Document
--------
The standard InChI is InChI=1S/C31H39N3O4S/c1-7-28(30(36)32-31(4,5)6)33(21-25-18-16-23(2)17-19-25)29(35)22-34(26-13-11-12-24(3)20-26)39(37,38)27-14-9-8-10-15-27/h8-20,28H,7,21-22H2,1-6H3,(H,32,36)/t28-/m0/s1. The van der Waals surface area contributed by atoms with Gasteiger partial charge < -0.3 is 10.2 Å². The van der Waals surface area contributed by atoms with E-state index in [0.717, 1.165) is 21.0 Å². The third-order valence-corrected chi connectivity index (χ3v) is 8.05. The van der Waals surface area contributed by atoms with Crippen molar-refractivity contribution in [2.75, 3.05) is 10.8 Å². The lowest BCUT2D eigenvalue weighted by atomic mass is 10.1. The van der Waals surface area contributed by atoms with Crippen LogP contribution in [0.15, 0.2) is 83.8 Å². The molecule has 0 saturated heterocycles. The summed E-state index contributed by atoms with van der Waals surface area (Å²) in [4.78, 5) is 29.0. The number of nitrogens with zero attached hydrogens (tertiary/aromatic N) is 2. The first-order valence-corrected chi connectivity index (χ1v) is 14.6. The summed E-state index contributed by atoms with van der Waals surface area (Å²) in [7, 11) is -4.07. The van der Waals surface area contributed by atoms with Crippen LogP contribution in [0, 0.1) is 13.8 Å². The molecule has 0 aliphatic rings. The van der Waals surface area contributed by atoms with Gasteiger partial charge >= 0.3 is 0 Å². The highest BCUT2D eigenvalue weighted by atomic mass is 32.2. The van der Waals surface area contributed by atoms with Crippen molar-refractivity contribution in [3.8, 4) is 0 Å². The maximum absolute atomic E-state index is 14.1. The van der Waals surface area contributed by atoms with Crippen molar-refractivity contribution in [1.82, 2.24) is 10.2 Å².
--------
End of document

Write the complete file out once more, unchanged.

The standard InChI is InChI=1S/C31H39N3O4S/c1-7-28(30(36)32-31(4,5)6)33(21-25-18-16-23(2)17-19-25)29(35)22-34(26-13-11-12-24(3)20-26)39(37,38)27-14-9-8-10-15-27/h8-20,28H,7,21-22H2,1-6H3,(H,32,36)/t28-/m0/s1. The van der Waals surface area contributed by atoms with Gasteiger partial charge < -0.3 is 10.2 Å². The van der Waals surface area contributed by atoms with E-state index in [0.717, 1.165) is 21.0 Å². The third-order valence-corrected chi connectivity index (χ3v) is 8.05. The van der Waals surface area contributed by atoms with Crippen molar-refractivity contribution in [2.75, 3.05) is 10.8 Å². The lowest BCUT2D eigenvalue weighted by atomic mass is 10.1. The van der Waals surface area contributed by atoms with Crippen LogP contribution in [0.15, 0.2) is 83.8 Å². The molecule has 0 saturated heterocycles. The summed E-state index contributed by atoms with van der Waals surface area (Å²) in [4.78, 5) is 29.0. The number of nitrogens with zero attached hydrogens (tertiary/aromatic N) is 2. The first-order valence-corrected chi connectivity index (χ1v) is 14.6. The summed E-state index contributed by atoms with van der Waals surface area (Å²) in [7, 11) is -4.07. The van der Waals surface area contributed by atoms with Crippen LogP contribution in [0, 0.1) is 13.8 Å². The molecule has 0 aliphatic rings. The van der Waals surface area contributed by atoms with Gasteiger partial charge >= 0.3 is 0 Å². The highest BCUT2D eigenvalue weighted by atomic mass is 32.2. The van der Waals surface area contributed by atoms with Crippen molar-refractivity contribution in [3.8, 4) is 0 Å². The maximum absolute atomic E-state index is 14.1. The van der Waals surface area contributed by atoms with Crippen molar-refractivity contribution in [1.82, 2.24) is 10.2 Å².